Some years ago, Devolve’s Mark Kinzley wrote about the devolution of the economy:
“The globalised economy is the export and import of products across the planet and between regions within the same nation-state. Its values are ‘economies of scale’ and ‘the principle of comparative advantage’: that each region should concentrate on producing those things that it is ‘best at’ and then trade for everything else.
“Economic devolution is the rejection of economies of scale and of the principle of comparative advantage. It is production within a region to meet its needs, by means of maximum diversity of production.”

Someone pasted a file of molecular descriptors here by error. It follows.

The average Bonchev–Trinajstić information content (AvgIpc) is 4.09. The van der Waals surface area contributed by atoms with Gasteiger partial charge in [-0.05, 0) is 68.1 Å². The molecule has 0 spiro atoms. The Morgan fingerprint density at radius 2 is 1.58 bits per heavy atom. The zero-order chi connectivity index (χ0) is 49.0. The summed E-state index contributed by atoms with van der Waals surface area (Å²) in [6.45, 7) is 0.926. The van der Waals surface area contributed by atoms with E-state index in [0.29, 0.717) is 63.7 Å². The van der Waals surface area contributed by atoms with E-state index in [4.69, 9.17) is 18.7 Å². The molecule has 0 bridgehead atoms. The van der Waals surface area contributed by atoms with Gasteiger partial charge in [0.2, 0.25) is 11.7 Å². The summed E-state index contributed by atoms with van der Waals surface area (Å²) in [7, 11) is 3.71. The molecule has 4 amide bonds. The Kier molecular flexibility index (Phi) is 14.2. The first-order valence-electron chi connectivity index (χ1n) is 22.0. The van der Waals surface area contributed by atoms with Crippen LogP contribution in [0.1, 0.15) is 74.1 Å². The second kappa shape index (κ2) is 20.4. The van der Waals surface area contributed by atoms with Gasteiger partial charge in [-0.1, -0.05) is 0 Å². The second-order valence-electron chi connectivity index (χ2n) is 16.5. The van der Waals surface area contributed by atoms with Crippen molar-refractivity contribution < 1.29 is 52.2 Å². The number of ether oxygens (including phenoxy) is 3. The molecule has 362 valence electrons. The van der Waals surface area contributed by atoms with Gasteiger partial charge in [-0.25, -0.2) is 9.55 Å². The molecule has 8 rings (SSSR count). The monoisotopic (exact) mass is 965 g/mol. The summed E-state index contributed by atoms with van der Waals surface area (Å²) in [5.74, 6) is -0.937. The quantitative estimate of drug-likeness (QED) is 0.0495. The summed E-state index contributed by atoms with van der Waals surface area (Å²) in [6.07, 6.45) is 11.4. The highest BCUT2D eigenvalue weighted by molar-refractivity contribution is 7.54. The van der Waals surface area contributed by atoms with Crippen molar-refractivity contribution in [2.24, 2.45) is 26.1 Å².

He advocated shortening the length of supply routes for materials and marketing produce mainly within the region, continuing:
“In order to manage the economy decisions have to be taken where the economy is; if the economy is national, the devolution of ‘political power’ to regions will be a charade. The real power will still lie nationally. If the economy was devolved to the regions, political power would have to follow it . . .”
Kinzley advocated replacing the goal of perpetual growth of GDP by the goal of a steady-state economy, requiring a different form of business with an aim other than expansion and a regionally based education system, bringing up people with more autonomous attitudes, comfortable in co-ops etc . . .–